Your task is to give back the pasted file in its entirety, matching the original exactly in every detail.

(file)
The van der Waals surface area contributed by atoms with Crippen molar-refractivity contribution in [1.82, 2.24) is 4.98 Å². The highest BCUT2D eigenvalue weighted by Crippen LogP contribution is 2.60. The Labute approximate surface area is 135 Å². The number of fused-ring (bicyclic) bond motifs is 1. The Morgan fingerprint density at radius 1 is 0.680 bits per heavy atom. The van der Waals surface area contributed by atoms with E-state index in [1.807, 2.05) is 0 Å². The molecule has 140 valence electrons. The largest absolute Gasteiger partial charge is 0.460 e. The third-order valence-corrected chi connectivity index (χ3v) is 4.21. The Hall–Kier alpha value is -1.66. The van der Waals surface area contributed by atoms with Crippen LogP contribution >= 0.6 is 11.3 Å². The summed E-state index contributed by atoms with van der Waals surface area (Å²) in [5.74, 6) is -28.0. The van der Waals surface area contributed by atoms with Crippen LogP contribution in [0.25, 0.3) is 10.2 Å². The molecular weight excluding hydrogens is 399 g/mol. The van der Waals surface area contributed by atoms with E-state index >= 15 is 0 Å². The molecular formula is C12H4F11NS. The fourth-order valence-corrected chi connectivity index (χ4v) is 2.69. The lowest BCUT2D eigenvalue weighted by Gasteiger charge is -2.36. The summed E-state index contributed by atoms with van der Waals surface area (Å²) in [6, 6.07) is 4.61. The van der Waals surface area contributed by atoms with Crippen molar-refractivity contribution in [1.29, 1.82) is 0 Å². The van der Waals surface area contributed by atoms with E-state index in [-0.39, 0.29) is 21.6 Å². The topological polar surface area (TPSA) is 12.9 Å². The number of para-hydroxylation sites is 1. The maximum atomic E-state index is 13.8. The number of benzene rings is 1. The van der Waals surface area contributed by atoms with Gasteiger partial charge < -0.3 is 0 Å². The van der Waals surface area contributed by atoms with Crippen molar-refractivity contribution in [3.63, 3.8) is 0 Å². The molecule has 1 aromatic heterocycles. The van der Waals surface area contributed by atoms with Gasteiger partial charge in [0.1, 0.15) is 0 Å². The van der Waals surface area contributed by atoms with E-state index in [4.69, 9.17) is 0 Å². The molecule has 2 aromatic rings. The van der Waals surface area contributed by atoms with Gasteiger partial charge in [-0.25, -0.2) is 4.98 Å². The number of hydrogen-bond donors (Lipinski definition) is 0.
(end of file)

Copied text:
The van der Waals surface area contributed by atoms with Crippen molar-refractivity contribution in [1.82, 2.24) is 4.98 Å². The highest BCUT2D eigenvalue weighted by Crippen LogP contribution is 2.60. The Labute approximate surface area is 135 Å². The number of fused-ring (bicyclic) bond motifs is 1. The Morgan fingerprint density at radius 1 is 0.680 bits per heavy atom. The van der Waals surface area contributed by atoms with E-state index in [1.807, 2.05) is 0 Å². The molecule has 140 valence electrons. The largest absolute Gasteiger partial charge is 0.460 e. The third-order valence-corrected chi connectivity index (χ3v) is 4.21. The Hall–Kier alpha value is -1.66. The van der Waals surface area contributed by atoms with Crippen LogP contribution >= 0.6 is 11.3 Å². The summed E-state index contributed by atoms with van der Waals surface area (Å²) in [5.74, 6) is -28.0. The van der Waals surface area contributed by atoms with Crippen LogP contribution in [0.25, 0.3) is 10.2 Å². The molecular weight excluding hydrogens is 399 g/mol. The van der Waals surface area contributed by atoms with E-state index >= 15 is 0 Å². The molecular formula is C12H4F11NS. The fourth-order valence-corrected chi connectivity index (χ4v) is 2.69. The lowest BCUT2D eigenvalue weighted by Gasteiger charge is -2.36. The summed E-state index contributed by atoms with van der Waals surface area (Å²) in [6, 6.07) is 4.61. The van der Waals surface area contributed by atoms with Crippen molar-refractivity contribution in [1.29, 1.82) is 0 Å². The van der Waals surface area contributed by atoms with E-state index in [-0.39, 0.29) is 21.6 Å². The topological polar surface area (TPSA) is 12.9 Å². The number of para-hydroxylation sites is 1. The maximum atomic E-state index is 13.8. The number of benzene rings is 1. The van der Waals surface area contributed by atoms with Gasteiger partial charge < -0.3 is 0 Å². The van der Waals surface area contributed by atoms with Crippen molar-refractivity contribution in [3.63, 3.8) is 0 Å². The molecule has 1 aromatic heterocycles. The van der Waals surface area contributed by atoms with Gasteiger partial charge in [0.1, 0.15) is 0 Å². The van der Waals surface area contributed by atoms with E-state index in [4.69, 9.17) is 0 Å². The molecule has 2 aromatic rings. The van der Waals surface area contributed by atoms with Gasteiger partial charge in [-0.25, -0.2) is 4.98 Å². The number of hydrogen-bond donors (Lipinski definition) is 0.